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Or is it controlled by the operating system? I hear the new Go language from Google has built-in features for a programmer to go that granular, or have I understood it wrong?

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It might be possible, but why would you want to do that? Typically the operating system can make much better decisions about which CPU to execute code on than a user-space application. – Zach Hirsch Dec 6 '09 at 8:07
@Zach Some algorithms really do run better if you have fine control over what each CPU does. For example algorithms with roll-your-own spinlocks will do very poorly if a thread gets preempted, so it's best to bind to a particular core in each thread. Or I can imagine it being relevant for very CPU-bound stuff. That said... You're right, that's is kind of niche stuff. – asveikau Dec 6 '09 at 8:11
@asveikau Sure, but which CPU you're running on doesn't affect whether you're going to get preempted or not. One case that I can think of where it would matter is in NUMA architectures. But I doubt that the user-space program could make a decision that would benefit it better than choosing at random. – Zach Hirsch Dec 6 '09 at 8:24
@Zach It wouldn't be all that unreasonable to imagine two threads being assigned to the same core even if another one is running idle. By setting affinity you can more explicitly avoid that. – asveikau Dec 6 '09 at 9:00

3 Answers 3

up vote 2 down vote accepted

For linux os, sched_setaffinity is your answer. It's supported since linux kernel 2.5.8.


sched_setaffinity, sched_getaffinity — set and get a process's CPU affinity mask

#define _GNU_SOURCE
#include <sched.h>

int sched_setaffinity(  pid_t pid,
    size_t cpusetsize,
    cpu_set_t *mask);

int sched_getaffinity(  pid_t pid,
    size_t cpusetsize,
    cpu_set_t *mask);

The affinity mask is actually a per-thread attribute that can be adjusted independently for each of the threads in a thread group. The value returned from a call to gettid(2) can be passed in the argument pid. Specifying pid as 0 will set the attribute for the calling thread, and passing the value returned from a call to getpid(2) will set the attribute for the main thread of the thread group. (If you are using the POSIX threads API, then use pthread_setaffinity_np(3) instead of sched_setaffinity().)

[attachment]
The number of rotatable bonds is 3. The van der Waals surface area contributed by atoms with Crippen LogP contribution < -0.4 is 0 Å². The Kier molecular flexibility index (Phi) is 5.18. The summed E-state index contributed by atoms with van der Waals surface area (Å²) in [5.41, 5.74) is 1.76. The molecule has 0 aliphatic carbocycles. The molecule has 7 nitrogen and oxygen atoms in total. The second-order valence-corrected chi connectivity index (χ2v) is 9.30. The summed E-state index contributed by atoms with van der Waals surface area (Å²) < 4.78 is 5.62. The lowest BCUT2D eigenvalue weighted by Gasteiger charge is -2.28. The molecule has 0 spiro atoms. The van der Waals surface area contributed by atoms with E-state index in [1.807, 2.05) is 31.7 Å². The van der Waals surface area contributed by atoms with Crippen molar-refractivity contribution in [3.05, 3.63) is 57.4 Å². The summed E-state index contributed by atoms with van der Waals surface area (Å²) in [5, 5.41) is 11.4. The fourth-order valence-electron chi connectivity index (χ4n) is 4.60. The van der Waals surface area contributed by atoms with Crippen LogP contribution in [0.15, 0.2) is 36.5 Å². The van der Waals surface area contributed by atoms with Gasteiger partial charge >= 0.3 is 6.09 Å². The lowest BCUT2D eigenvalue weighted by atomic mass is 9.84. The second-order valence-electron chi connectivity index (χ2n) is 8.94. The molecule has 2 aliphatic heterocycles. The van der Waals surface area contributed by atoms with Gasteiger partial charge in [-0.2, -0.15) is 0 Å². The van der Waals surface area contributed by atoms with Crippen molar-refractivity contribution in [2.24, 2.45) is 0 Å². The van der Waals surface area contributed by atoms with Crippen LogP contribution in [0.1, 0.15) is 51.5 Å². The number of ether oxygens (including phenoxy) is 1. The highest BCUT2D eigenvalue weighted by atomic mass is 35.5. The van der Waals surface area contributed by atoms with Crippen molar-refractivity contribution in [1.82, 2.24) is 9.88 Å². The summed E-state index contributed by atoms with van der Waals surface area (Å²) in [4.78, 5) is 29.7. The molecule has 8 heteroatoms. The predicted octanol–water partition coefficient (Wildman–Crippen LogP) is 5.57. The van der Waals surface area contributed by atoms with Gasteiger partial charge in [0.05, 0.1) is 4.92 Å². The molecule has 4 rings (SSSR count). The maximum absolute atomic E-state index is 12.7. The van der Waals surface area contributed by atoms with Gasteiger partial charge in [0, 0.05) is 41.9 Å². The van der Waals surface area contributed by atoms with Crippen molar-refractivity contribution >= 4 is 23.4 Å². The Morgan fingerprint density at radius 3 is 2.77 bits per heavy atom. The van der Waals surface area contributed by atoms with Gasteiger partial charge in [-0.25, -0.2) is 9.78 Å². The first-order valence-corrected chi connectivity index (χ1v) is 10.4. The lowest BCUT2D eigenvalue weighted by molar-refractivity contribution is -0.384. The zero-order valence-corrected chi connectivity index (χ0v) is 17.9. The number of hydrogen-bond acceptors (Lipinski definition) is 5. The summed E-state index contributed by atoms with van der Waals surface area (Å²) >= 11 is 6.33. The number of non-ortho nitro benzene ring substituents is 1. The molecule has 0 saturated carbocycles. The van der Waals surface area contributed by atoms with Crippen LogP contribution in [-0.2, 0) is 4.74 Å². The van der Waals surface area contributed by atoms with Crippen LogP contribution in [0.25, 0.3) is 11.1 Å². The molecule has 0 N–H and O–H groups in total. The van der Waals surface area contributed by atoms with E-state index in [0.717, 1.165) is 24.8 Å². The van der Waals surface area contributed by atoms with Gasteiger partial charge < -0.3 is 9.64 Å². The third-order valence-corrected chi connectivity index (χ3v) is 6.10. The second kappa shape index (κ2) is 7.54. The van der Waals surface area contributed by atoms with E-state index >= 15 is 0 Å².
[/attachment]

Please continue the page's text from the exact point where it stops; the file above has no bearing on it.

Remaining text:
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It is determined by the operating system.

You can set hints for it with pthread_attr_setaffinity_np().

But the operating system can override you. The call above is only a suggestion your program makes to the OS.

As for Go, I haven't worked with it yet or even looked at it too deeply, but my understanding of Go is that a lot of the parallelism is rather implicit. You have co-routines (they say "go-routines", very punny) and communication between them. It seems like CPU affinity and the concept of threading itself is separate from that. That is, the language runtime could even decide to do it all on 1 CPU if it decides that's best... But again, I caution that I haven't looked at it too deeply, so I could be wrong. :-)

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The answer is yes, you can programmatically choose which core a process runs on. As arsane mentioned, the answer lies with sched_set_affinity(), and then pthread_setaffinity_np() for pthreads.

Here is a nifty tutorial on how to do this with processes (which comes from an answer to this question.)

Basically, this is done using a bitmask. This means that there is an integer (say, 32 bits), and if the first bit == 1, then that process is allowed to run on processor 1. If the second bit == 1, then that process is allowed to run on processor 2. etc.

So by default, the affinity bitmask = 1...111 (32 times.) This means that "The process may run on processor 1, 2, 3, ..., 32." Of course, if you only have 2 cores, then the extra 30 bits won't apply.

However, if you set that bitmask to be: 0...010 then only "processor 2" is allowed to execute that process.

Which also explains why the maximum number of processors supported by linux is 32. (out of the box, without tweaking, x86, on much of commonly-found hardware, without clustering, etc etc).

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